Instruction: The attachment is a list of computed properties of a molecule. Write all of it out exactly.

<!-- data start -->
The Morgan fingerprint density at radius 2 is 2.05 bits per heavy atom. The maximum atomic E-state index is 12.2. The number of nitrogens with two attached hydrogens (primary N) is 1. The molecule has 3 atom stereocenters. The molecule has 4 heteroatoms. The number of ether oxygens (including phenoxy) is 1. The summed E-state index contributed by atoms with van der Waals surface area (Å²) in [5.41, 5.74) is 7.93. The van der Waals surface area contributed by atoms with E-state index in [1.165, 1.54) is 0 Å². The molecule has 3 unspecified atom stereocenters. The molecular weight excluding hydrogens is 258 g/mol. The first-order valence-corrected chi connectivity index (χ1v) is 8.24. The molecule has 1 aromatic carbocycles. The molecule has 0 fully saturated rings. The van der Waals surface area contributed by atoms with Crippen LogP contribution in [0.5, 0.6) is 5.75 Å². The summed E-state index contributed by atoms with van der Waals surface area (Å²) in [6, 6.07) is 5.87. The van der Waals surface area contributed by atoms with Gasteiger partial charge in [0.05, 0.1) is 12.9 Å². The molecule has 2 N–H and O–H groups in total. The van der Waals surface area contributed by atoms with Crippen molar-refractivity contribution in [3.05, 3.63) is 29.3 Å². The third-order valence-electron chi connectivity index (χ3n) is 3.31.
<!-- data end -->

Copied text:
The Morgan fingerprint density at radius 2 is 2.05 bits per heavy atom. The maximum atomic E-state index is 12.2. The number of nitrogens with two attached hydrogens (primary N) is 1. The molecule has 3 atom stereocenters. The molecule has 4 heteroatoms. The number of ether oxygens (including phenoxy) is 1. The summed E-state index contributed by atoms with van der Waals surface area (Å²) in [5.41, 5.74) is 7.93. The van der Waals surface area contributed by atoms with E-state index in [1.165, 1.54) is 0 Å². The molecule has 3 unspecified atom stereocenters. The molecular weight excluding hydrogens is 258 g/mol. The first-order valence-corrected chi connectivity index (χ1v) is 8.24. The molecule has 1 aromatic carbocycles. The molecule has 0 fully saturated rings. The van der Waals surface area contributed by atoms with Crippen LogP contribution in [0.5, 0.6) is 5.75 Å². The summed E-state index contributed by atoms with van der Waals surface area (Å²) in [6, 6.07) is 5.87. The van der Waals surface area contributed by atoms with Gasteiger partial charge in [0.05, 0.1) is 12.9 Å². The molecule has 2 N–H and O–H groups in total. The van der Waals surface area contributed by atoms with Crippen molar-refractivity contribution in [3.05, 3.63) is 29.3 Å². The third-order valence-electron chi connectivity index (χ3n) is 3.31.